Running a 18volt li-lion battery


I have this edger that uses this battery and the manual says after using it a few times, let it run till your battery is dead and then immediately recharge it and it would finally be at its full capacity. How does one run a battery like that, not looking like a jerk standing there with the on button depressed and holding the running handle? One can be standing there for at least about 10 minutes or more. Of course if you have a large area to do, than that may not be a problem...but i use up close to 15 minutes till my lawn area is done. The manual says it last about 30 minutes. on a full charge. Sorry, not too saavy on batteries.
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On Sun, 13 Jun 2010 11:40:13 -0700, novel8 wrote:

Just use it until it dies. LIon batteries are not too choosy. I have a pair for my Hitachi drill and just used the drill until each one died. Once a lIon batter dies it dies fast so you won't be trimming weeds at 30 rpm forever.
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responding to http://www.homeownershub.com/maintenance/Running-a-18volt-li-lion-battery-447116-.htm DA wrote:
novel8 wrote:

They must have forgotten to edit the manual after switching to a new type of battery. Unlike NiMH, Li-ion batteries don't have memory effect so no need to fully discharge them. In fact, running them unnecessarily may shorten their lifespan - they are susceptible to overheating, so why would you heat the battery by discharging it for no good reason?
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Does it actualy say run dead, or run down. Be safe dont run it dead, from the little ive read running it dead may permanently harm itm possibly reversing a cells polarity. There are a few sites you can google to learn battery facts
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For Nicad its technicaly dead at about 1.2v a cell or just when the tool slows, everything I use with LiIon shuts off at its low set voltage to not harm the pack. Tool manufacturers dont put in low voltage cutoffs on any tools ive seen. They make their high profit $ on replacement packs they hope to sell you. Do other research before following what may be a chinese translation that cold ruin your pack before youve used it, dead may have been meat to say Run Down, and that to me means just when the motor slows down. I have 18 yr old Nicads from not following manufacturer instructions.
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wrote:

1.1V/cell or even 1.0V per cell is the normal threshold. The nominal voltage is just over 1.2V. There is a lot of energy below 1.2V and not much below 1.1V. The real danger here is reversing (reverse charging) a weak cell. If you can guarantee that no cell will have less than 0V across it (+ to -) you can run NiCds right down to zero. In a multi-cell battery this isn't feasible, so the 1.0V or 1.1V per cell numbers. What you say here is true, except that the battery LiIon pack is specified by, if not made by the tool manufacturer. They choose to put the smarts in the battery instead of the tool because it's easier (only one battery to keep track of). If they were out to sell batteries they could just as easily sabotage the battery pack as the tool. LiIon needs this protection because of the dangers of fire and lawyers.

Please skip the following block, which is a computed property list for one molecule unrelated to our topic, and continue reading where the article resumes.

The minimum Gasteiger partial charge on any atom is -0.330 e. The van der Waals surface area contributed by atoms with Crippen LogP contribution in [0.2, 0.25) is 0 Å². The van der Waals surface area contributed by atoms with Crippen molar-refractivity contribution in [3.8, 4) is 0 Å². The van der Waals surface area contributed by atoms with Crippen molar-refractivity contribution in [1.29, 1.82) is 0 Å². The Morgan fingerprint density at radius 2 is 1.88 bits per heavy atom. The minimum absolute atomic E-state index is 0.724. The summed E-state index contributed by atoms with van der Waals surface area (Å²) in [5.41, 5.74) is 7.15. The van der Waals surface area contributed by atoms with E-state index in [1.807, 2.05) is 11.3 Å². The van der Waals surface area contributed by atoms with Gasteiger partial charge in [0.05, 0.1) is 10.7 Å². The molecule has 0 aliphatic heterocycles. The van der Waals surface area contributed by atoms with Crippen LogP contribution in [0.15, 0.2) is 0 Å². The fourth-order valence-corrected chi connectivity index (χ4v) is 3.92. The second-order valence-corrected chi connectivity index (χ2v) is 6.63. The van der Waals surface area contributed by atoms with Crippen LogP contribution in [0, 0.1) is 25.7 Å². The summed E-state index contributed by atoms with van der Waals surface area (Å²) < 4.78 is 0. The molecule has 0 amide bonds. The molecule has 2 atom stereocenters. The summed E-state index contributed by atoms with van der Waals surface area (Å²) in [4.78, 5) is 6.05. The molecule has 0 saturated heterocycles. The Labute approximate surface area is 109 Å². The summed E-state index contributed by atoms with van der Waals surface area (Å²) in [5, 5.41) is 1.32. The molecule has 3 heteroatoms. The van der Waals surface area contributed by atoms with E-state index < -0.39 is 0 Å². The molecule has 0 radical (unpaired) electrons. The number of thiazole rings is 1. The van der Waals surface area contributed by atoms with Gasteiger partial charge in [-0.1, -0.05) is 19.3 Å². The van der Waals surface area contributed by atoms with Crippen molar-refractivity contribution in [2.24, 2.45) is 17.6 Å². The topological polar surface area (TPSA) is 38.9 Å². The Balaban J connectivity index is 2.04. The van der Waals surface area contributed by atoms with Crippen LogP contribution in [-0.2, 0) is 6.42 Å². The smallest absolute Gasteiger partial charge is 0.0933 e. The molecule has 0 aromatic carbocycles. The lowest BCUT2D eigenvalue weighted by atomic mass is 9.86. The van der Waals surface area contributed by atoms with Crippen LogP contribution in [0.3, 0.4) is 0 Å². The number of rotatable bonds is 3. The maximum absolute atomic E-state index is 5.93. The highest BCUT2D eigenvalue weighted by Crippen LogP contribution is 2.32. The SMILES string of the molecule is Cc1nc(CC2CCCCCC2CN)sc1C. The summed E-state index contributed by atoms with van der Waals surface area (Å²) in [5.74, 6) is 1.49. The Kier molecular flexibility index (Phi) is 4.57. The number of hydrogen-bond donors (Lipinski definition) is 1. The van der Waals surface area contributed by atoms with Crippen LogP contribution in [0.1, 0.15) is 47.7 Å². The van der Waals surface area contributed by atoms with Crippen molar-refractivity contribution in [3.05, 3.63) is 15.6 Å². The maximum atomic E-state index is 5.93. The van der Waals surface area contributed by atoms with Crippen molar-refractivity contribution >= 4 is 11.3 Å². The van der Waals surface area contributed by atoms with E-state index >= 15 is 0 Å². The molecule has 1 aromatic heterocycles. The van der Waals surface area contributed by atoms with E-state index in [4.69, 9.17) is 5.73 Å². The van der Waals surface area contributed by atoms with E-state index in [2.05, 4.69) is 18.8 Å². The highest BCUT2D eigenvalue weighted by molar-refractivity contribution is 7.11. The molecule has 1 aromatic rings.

Good advice.
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On Jun 13, 6:11pm, " snipped-for-privacy@att.bizzzzzzzzzzzz"

So all LiIon packs have a circuit to protect them? If so thats good. I dont think manufacturers really care if you hurt a pack, the only way I learned of a batteries properties and what harms them is through RC racing and reading technical data supplied from battery charger manufacturers that push cells for maximum power, and articles about battery care from RC racers. Heat, constant cycling, and running a Nicad dead are a few things none of my battery power tool manufacturers include as tips to get maximum life from a pack. I think they know the sooner you ruin it, the sooner they sell you a new pack at full price, so many kits you almost get the tool free, but battery packs are expensive. I take the easy route on batteries, I dont abuse them, and have had long life with them.
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wrote:

I've never seen one that didn't (sold to an end-user). Some are more sophisticated than others, but LiIon pretty much requires such coddling. Even with it, I'm sure you've seen the news reports of laptops catching fire or otherwise burning people. Packing power densely always has its problems but LiIon has been particularly difficult to tame.

Well, once the warranty has expired, they don't care. ;-) I tend to buy several tools from the same manufacturer so get the extra batteries "free", for exactly the reason you state above; replacements are expensive. I've also had them (NiCds) rebuilt successfully.
I found Bosch 12V LiIon batteries on sale at the BORG a while back for $15 (I think they got rid of the Bosch rechargeable line and were clearing inventory). I bought all they had (four).
Yes, you're smart to not push them to the limit. Another thing that will kill them is leaving them in the sun on a hot day.
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